Sunday, July 31, 2011
Seven of Swords
This card often conjures feelings of being robbed or cheated out of something. However , today I’d like to focus more on the intent of the character in the card who seems to be doing the cheating or robbing.
Loki, from the Norse tradition, is the god of thieves and mischief. In one myth he tricked Hod who was blind, into killing his beloved brother Balder, son of Odin, with a dart made of mistletoe – the only plant which had not sworn to never harm Balder. The imagery on this card is reminiscent of the wiles of Loki, and particularly prevalent on the face of the main character as he sneaks away in mischief.
In the seven of Swords card, we see a figure tip-toeing away; silently carrying away swords that clearly do not belong to him. It is apparent from further examination of this card that the scene is one of a jousting tournament. Tournament tents colourfully displaying their competing flags stand in the background. In the distant background a circle of knights stand together discussing the tournament in preparation of the competition. The scene is set for knights to display their skill and strength in this most important tournament. As was customary, the knights would bring their squires to such events. Medieval squires were the servants of the knights, in their training to become knights themselves. It was a very noble profession to be a knight, and a privilege to be a medieval squire, as that meant, more often than not, a potentially promising future if trained and knighted.
Back in the card, one can almost hear the squires of the various knights, hard at work in service of their masters to ensure that all the preparation are taken care of and that they have been thorough in their duties towards their knights. The squires – like all squires of the time – are young and still need to prove themselves. They are in the service of their knights who will eventually train them to become knights too. It would be self-defeating and self-destructive for these young squires to risk their entire future by being derelict in their duties towards their knights. Nothing could be more important to a young squire than to ensure that all his master’s needs and expectations are taken care of, and that he has been diligent in his duties towards his benefactor.
Our attention is drawn back to the predominant figure in the card, that of the squire who is carrying away the very swords needed by the knights to perform their duty at the tournament. Judging by the expression on the face of the mischievous squire, he is not concerned at all with the consequences of his trickery! He has a self-satisfied grin on his face that tells us he finds the situation rather funny. A practical joker, that’s what this squire seems to be. Loki in all his mischievous glory. Which is all good and well, but how will the knights react when they discover that their swords have been misplaced, hidden or stolen from them? How will this impact on the tournament itself, that is kept waiting, while the tools of the trade are missing? Can you imagine the fury of the knights as they suffer humiliation at being disarmed? The fear of punishment and loss of future opportunities that potentially face the other young squires as their masters and knights look to them when it is discovered that their swords have been stolen, is almost tangible. Yet, it seems our irresponsible squire has not considered the impact of his practical joke on those around him, or himself. It seems that not a moment’s thought was given to the despair and confusion that this situation would cause for the knights, their squires and the tournament hosts. The severity of the situation is entirely lost on this squire.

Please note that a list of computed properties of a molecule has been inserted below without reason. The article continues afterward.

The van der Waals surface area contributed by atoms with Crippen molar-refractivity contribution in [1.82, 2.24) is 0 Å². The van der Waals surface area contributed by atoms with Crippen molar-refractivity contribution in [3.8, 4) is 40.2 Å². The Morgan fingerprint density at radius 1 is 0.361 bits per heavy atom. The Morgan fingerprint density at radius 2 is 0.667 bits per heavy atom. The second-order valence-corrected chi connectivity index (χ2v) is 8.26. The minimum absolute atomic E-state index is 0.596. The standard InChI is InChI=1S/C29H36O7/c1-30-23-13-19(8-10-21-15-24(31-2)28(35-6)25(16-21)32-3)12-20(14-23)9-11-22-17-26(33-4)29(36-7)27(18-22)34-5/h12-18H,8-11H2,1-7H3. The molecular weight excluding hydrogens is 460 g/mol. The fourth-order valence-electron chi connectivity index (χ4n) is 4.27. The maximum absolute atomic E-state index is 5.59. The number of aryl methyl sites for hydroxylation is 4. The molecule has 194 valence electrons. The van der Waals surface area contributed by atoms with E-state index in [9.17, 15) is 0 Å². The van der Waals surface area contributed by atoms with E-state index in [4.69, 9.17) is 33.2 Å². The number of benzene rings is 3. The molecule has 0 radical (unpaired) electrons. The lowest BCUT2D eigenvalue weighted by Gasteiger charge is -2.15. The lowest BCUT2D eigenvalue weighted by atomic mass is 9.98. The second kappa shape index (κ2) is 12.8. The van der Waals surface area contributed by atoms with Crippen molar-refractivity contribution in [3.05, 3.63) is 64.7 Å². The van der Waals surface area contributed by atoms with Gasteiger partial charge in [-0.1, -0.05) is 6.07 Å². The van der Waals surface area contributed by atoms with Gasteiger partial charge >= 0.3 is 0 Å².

This card reminds us that we should be mindful of how our actions may aversely affect others, even if our intent was not to harm. It cautions us to take responsibility for our actions, and to recognize when we have inadvertently hurt others simply because we weren’t paying attention, or because we didn’t consider the potential consequences of our actions.
When we do things that cause others pain, we cause ourselves pain. When we do things that cause us to work against our own hopes and dreams we are self-sabotaging. Consideration of others happiness and welfare is paramount in our quest for self-development, but, as with so much else it all begins with the relationship we have with ourselves.